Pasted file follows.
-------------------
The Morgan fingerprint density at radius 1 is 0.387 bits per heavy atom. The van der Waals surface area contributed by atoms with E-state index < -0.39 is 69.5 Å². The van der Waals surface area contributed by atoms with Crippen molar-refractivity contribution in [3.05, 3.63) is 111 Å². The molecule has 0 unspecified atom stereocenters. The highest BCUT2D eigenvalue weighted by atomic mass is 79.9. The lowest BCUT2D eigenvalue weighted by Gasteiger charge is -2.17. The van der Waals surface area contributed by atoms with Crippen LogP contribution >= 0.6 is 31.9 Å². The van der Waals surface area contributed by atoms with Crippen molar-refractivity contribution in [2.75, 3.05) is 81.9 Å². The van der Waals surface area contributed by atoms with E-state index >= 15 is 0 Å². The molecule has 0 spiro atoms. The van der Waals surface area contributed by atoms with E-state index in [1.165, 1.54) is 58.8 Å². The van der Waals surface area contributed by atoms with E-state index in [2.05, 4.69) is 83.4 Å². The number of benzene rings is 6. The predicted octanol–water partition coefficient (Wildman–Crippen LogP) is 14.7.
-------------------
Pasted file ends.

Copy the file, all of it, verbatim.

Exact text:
The Morgan fingerprint density at radius 1 is 0.387 bits per heavy atom. The van der Waals surface area contributed by atoms with E-state index < -0.39 is 69.5 Å². The van der Waals surface area contributed by atoms with Crippen molar-refractivity contribution in [3.05, 3.63) is 111 Å². The molecule has 0 unspecified atom stereocenters. The highest BCUT2D eigenvalue weighted by atomic mass is 79.9. The lowest BCUT2D eigenvalue weighted by Gasteiger charge is -2.17. The van der Waals surface area contributed by atoms with Crippen LogP contribution >= 0.6 is 31.9 Å². The van der Waals surface area contributed by atoms with Crippen molar-refractivity contribution in [2.75, 3.05) is 81.9 Å². The van der Waals surface area contributed by atoms with E-state index >= 15 is 0 Å². The molecule has 0 spiro atoms. The van der Waals surface area contributed by atoms with E-state index in [1.165, 1.54) is 58.8 Å². The van der Waals surface area contributed by atoms with E-state index in [2.05, 4.69) is 83.4 Å². The number of benzene rings is 6. The predicted octanol–water partition coefficient (Wildman–Crippen LogP) is 14.7.